While in Europe many countries have adopted binding legislation with respect to the exercise of worship, the Supreme Court of the United States has just signaled a change of course in its approach to restrictions linked to the coronavirus, by voting five votes to four against the State of New York, which had just reimposed certain limits on religious gatherings.
The decision rendered just before midnight, on Wednesday, November 25, is one of the first significant signs of a shift in the Court since the appointment of the Catholic Amy Coney Barrett, to replace the liberal Ruth Bader Ginsburg, who died in September.
Last May and July, the Supreme Court narrowly dismissed an appeal challenging restrictions on religious freedom in California and Nevada.
The Chief Justice of the United States, John Roberts then joined his Democratic-appointed colleagues on the Court, to give full latitude to states and local communities wishing to limit religious gatherings as part of the fight against Covid-19.
But that’s all water under the bridge. The rulings published last November 25, granting immediate relief from the sanitary constraints weighing on Catholic and Jewish buildings in New York State, have shown, as many progressives feared, a particular attachment to the free exercise of religion for the majority of the Supreme Court.
John Roberts and the three other judges appointed to the Court by Democratic presidents, disagreed, stressing that the additional relief requested was not necessary due to a relaxation of health restrictions on religious groups, decided there a short while ago by New York Governor Andrew Cuomo.
According to the system in force in New York, religious services held in “red” areas of the state are limited to ten people, while those in “orange” areas can accommodate up to twenty-five people at a time.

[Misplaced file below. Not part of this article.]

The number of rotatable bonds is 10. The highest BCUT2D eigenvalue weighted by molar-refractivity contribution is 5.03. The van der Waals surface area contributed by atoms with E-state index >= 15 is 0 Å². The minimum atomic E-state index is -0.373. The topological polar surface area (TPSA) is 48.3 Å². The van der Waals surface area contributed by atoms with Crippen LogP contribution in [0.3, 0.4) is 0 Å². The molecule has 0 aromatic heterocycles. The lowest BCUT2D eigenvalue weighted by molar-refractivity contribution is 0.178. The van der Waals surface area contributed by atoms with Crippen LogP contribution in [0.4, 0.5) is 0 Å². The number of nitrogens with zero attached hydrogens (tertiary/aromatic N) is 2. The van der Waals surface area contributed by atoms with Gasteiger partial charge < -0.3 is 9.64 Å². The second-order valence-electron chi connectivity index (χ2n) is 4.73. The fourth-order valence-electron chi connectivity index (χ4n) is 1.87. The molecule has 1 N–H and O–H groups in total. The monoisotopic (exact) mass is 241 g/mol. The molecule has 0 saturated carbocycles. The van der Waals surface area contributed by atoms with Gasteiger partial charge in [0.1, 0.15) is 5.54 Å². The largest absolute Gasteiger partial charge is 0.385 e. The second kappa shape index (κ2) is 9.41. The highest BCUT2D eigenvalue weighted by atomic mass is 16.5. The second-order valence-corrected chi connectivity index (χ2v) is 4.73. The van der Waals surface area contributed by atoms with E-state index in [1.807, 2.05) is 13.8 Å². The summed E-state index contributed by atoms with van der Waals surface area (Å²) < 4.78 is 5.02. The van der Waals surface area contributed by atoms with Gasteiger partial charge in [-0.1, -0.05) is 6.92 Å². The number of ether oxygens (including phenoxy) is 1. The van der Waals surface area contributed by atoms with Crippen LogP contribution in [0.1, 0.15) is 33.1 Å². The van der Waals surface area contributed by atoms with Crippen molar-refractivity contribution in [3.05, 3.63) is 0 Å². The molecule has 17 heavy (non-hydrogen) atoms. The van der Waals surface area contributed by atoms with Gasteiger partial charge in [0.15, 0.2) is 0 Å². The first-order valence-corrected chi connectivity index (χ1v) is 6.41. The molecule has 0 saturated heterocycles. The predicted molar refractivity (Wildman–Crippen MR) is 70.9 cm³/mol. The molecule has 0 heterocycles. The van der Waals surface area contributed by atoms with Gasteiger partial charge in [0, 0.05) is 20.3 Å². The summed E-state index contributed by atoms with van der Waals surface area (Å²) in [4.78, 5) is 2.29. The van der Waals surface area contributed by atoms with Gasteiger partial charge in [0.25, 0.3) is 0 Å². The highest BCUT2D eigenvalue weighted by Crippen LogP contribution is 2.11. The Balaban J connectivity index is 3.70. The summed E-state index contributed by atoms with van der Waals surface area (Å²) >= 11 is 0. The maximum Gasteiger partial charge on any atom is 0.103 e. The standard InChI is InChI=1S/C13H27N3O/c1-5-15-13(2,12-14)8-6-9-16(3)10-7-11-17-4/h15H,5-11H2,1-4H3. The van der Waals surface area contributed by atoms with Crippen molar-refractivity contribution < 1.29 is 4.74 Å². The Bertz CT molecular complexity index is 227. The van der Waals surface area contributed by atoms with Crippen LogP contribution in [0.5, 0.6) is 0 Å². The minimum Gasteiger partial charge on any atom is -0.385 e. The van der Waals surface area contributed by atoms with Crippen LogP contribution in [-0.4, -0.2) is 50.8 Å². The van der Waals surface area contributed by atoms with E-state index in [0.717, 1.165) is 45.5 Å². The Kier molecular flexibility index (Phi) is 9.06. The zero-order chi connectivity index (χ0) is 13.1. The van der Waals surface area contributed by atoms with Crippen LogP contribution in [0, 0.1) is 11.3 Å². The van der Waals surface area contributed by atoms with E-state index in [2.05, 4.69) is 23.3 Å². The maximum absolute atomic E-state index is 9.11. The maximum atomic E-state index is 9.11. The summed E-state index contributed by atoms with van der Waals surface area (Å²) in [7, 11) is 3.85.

However, on November 23, Andrew Cuomo increased the number of worshipers able to visit their places of worship all over the state, except for Staten Island and Monroe and Onondaga counties.
Bitter, Sonia Sotomayor, one of the justices who singled out the attitude of the Church: “I fear that the granting of requests such as the one filed by the Catholic Diocese of Brooklyn will only exacerbate the suffering of the nation,” she wrote. And she went so far as to add that “the judges of this Court are playing a deadly game in questioning the judgment of those responsible for health,” which had motivated the restrictions weighing on religious groups.
Conservative Justice Neil Gorsuch, appointed by Donald Trump in 2017, concluded the debate with a touch of irony, posing as the guarantor of the country’s Constitution, which is supposed to defend freedom of religion: “Even if the Constitution has taken a holiday during this pandemic, it cannot become a sabbatical; courts must resume applying the Free Exercise [of religion] Clause.”